If you’ve done the proper amount of research on your topic, you know what your audience wants, and you know what you want to say, then taking action and starting to write should be simple and require no particular effort. Right?
Not quite. All writers know too well that sometimes this just isn’t the case. Getting down to the physical act of writing can take a lot of will power.
Almost everything else seems more attractive than starting to write.
How can we get ourselves to stop procrastinating and move straight to action?
Here are a few ideas that have worked for me:
1. Remember why you’re writing
Remind yourself what this chapter/blog post will do for you when completed. This action is taking you in a direction you want to go. Remember this objective and write it down at the top of your To Do list.
2. Just punch the damn keys
Just do it. Start punching those keys.
Don’t waste time and energy thinking about writing, and just write.
3. Remember that actions are finite
Anticipate the end. Once you’ve done it, it’s done, and it won’t have to be done again. So get on with it!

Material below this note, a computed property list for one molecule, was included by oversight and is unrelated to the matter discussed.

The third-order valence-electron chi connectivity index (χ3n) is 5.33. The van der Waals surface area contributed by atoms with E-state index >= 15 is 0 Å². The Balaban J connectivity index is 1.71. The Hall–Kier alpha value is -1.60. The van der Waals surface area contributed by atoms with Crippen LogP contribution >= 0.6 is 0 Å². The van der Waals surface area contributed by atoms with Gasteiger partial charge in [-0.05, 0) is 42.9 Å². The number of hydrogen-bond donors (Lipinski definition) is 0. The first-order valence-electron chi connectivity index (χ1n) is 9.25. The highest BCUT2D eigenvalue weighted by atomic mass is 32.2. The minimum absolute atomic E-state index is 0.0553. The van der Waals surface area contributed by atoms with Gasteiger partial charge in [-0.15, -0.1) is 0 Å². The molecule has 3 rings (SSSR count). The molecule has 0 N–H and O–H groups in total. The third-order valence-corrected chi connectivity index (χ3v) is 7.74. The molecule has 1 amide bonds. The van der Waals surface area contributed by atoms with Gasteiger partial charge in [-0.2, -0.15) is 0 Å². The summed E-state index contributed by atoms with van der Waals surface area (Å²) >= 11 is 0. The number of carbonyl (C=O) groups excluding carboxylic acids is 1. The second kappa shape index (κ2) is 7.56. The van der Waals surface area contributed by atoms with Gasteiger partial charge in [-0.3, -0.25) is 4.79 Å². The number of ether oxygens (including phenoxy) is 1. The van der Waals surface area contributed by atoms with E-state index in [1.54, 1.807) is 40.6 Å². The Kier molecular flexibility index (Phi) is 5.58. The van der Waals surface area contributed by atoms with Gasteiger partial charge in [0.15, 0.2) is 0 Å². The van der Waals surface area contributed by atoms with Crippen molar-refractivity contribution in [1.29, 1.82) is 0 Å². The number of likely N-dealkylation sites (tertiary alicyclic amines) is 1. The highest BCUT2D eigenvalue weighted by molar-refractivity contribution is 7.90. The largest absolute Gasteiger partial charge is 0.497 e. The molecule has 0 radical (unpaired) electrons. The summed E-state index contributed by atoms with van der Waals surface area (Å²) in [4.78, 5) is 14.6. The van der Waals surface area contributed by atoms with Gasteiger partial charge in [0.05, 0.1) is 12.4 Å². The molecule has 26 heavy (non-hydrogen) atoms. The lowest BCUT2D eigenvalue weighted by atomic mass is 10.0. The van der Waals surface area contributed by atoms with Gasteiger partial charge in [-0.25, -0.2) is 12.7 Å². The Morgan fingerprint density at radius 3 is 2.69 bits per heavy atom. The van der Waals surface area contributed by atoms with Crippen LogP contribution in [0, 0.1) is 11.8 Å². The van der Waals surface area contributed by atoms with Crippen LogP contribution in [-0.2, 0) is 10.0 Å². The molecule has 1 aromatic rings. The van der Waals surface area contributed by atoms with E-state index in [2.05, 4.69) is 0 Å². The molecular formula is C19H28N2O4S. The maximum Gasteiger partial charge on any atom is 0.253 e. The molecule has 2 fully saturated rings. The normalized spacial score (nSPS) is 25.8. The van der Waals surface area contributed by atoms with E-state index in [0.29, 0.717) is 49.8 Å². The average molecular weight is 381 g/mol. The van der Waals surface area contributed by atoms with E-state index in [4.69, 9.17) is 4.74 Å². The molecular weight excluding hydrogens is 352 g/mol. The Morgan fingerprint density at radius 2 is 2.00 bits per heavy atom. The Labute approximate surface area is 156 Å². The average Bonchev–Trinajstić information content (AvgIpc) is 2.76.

4. Ask someone to help you
Tell a peer, a friend, or your boss that it will be done by 3 pm. If they are a real friend, they’ll drop by a while before the deadline to check that you have started.
5. Tell a large number of people you’ll do it
Trap yourself. If you’ve made a commitment to a lot of people then the shame of saying you didn’t try will outweigh the effort of doing it.
6. Location, location, location
Write in a pleasant place – a favorite coffee shop or library or a room overlooking the sea. Whatever it takes: wear favorite clothes or special socks – just like athletes do!
7. Do nothing else
Allow yourself to do nothing else until you’ve completed your chapter/paper/article.
The important thing is that there should be a space of time, say four hours a day at least, when a professional writer doesn’t do anything else but write. He doesn’t have to write, and if he doesn’t feel like it he shouldn’t try. He can look out of the window or stand on his head or writhe on the floor, but he is not to do any other positive thing, not read, not write letters, glance at magazines, or write checks. Either write or nothing. – Raymond Chandler
Different things work for different people and in different circumstances. What works for you?